x Abu Dhabi, UAESaturday 22 July 2017

New help for students to cut university first-year dropouts

With an expanded study-skills course and more support for students, Abu Dhabi University hopes to cut the 30-40 per cent dropout rate by at least a quarter.

ABU DHABI // University chiefs are stepping up efforts to reduce the number of students who fail to make the jump from school and drop out in their first year.

With an expanded study-skills course and more support for students, Abu Dhabi University hopes to cut the 30-40 per cent dropout rate by at least a quarter.

The compulsory course is intended to develop skills such as note-taking, time management and IT.

In addition, the university college - in effect, the first-year department - has opened a new "academic success centre" to help with writing, maths and learning support.

Dr Steven Cornish, associate dean of the university college, hopes in time to reduce the first-year dropout rate to between 10 and 20 per cent.

"Until recently, most of the advising was done by faculty who have a lot of demands on their time," he said. "This new team can spend all their time advising students on everything from choosing the right courses to troubleshooting when a student gets into difficulty."

He says the uptake for the success centre has been good so far. Now, the university is collecting data to enable it to assess which students drop out, and why.

Previous studies have found that dropouts are overwhelmingly male, and pointed the finger at their easier access to the job market. Uniformed careers, in particular, offer young men the chance to work while demanding few if any qualifications. Women, by contrast, are largely compelled to have a university education if they want a job.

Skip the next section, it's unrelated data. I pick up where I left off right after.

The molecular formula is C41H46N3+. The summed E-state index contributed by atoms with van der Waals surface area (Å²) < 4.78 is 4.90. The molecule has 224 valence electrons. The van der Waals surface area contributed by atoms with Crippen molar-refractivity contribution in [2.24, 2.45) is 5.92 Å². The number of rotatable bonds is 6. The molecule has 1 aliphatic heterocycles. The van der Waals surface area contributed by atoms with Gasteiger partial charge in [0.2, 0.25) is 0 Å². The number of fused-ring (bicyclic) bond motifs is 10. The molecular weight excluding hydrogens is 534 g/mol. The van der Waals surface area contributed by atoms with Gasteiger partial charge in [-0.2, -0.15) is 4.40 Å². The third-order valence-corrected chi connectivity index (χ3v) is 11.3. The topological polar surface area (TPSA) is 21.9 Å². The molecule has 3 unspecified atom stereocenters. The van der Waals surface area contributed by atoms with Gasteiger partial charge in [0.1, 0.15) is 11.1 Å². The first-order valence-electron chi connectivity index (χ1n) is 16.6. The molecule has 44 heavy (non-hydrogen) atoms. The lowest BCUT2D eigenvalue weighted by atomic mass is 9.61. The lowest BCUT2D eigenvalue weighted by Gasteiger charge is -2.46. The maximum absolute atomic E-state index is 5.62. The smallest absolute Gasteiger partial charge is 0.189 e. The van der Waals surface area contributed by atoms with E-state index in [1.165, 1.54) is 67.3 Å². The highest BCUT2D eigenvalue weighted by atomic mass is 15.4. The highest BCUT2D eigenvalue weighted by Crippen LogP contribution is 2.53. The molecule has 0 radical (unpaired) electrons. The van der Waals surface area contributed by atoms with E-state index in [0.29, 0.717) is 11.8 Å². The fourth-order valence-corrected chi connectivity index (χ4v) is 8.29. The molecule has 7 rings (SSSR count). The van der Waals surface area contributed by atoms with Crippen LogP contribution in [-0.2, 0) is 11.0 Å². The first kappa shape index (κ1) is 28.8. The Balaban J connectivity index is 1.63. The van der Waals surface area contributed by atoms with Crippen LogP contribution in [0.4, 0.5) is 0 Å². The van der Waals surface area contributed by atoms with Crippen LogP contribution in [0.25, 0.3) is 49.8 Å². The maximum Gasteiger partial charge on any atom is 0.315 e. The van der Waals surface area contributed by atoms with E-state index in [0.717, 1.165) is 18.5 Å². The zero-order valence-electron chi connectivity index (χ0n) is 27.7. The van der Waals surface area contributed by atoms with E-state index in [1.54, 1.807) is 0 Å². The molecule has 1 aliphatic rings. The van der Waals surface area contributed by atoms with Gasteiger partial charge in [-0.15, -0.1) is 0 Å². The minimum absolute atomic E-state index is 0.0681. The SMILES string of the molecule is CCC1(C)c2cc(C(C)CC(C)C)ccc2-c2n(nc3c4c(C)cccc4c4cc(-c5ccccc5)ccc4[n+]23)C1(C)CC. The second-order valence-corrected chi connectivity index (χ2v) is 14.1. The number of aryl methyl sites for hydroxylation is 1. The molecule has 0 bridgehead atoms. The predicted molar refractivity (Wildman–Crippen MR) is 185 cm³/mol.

ADU is not the only university trying to cut its dropout rate. Over the past three years, the University of Sharjah, the largest private university with 11,000 students, has managed to reduce its dropouts from 30 to 20 per cent, and hopes to cut it further.

Its chancellor, Dr Samy Mahmood, says helping students in their first year, when they are most likely to leave, has been key.

Also, if students fail a course, the university does its best to give them a second chance in a subject more suited to their interests and skills.

"We have a progressive warning system," said Dr Mahmood. "When a student comes in and fails, we intervene as early as possible and give them options like catching up in the summer and taking fewer classes during term time. That helps quite a few."

Some, for example, go to the university's community college to study diplomas more suited to their academic levels, in subjects such as book-keeping or pharmacy assistance, with the option of taking a degree course later.

Amity University's new Dubai campus gives each student a mentor, to ensure they do not fall through the net. At its Indian campuses, where the same system is in place, only 10 per cent drop out.

The Dubai campus's academic director, Dr T R Venkatesh, puts this down to the focus and drive of students in India, where the competition for university places is fierce.

Headed by a senior lecturer and also drawing on alumni, the programme ensures students have a place to turn for both academic and personal issues.

There is also an intranet system that lets parents log in and see their child's academic scores and attendance records. This, says Dr Ventakesh, keeps families involved.

"It's about transparency," he said. "It's been proven to work in India and soon that system will be up and running here."

mswan@thenational.ae